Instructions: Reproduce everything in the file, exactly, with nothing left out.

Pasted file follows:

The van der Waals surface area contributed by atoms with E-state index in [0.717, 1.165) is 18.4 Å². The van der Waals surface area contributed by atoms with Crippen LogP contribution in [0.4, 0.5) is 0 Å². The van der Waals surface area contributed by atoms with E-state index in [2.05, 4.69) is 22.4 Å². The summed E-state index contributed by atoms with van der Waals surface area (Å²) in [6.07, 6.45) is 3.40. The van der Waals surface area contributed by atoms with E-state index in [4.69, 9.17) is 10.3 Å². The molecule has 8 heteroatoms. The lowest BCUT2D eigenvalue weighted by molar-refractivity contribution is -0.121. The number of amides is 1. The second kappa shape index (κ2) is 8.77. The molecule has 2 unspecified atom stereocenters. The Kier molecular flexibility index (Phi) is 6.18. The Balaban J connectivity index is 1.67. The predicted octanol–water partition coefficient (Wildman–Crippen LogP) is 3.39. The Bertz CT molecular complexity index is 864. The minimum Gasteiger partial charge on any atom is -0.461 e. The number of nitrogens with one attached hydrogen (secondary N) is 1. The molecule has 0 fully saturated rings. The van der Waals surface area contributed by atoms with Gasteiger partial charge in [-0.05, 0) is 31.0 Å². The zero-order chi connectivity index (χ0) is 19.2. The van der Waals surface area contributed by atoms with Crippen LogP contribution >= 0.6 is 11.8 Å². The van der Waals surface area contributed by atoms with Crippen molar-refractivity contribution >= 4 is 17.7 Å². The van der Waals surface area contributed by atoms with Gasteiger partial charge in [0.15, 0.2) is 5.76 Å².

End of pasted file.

The van der Waals surface area contributed by atoms with E-state index in [0.717, 1.165) is 18.4 Å². The van der Waals surface area contributed by atoms with Crippen LogP contribution in [0.4, 0.5) is 0 Å². The van der Waals surface area contributed by atoms with E-state index in [2.05, 4.69) is 22.4 Å². The summed E-state index contributed by atoms with van der Waals surface area (Å²) in [6.07, 6.45) is 3.40. The van der Waals surface area contributed by atoms with E-state index in [4.69, 9.17) is 10.3 Å². The molecule has 8 heteroatoms. The lowest BCUT2D eigenvalue weighted by molar-refractivity contribution is -0.121. The number of amides is 1. The second kappa shape index (κ2) is 8.77. The molecule has 2 unspecified atom stereocenters. The Kier molecular flexibility index (Phi) is 6.18. The Balaban J connectivity index is 1.67. The predicted octanol–water partition coefficient (Wildman–Crippen LogP) is 3.39. The Bertz CT molecular complexity index is 864. The minimum Gasteiger partial charge on any atom is -0.461 e. The number of nitrogens with one attached hydrogen (secondary N) is 1. The molecule has 0 fully saturated rings. The van der Waals surface area contributed by atoms with Gasteiger partial charge in [-0.05, 0) is 31.0 Å². The zero-order chi connectivity index (χ0) is 19.2. The van der Waals surface area contributed by atoms with Crippen LogP contribution >= 0.6 is 11.8 Å². The van der Waals surface area contributed by atoms with Crippen molar-refractivity contribution >= 4 is 17.7 Å². The van der Waals surface area contributed by atoms with Gasteiger partial charge in [0.15, 0.2) is 5.76 Å².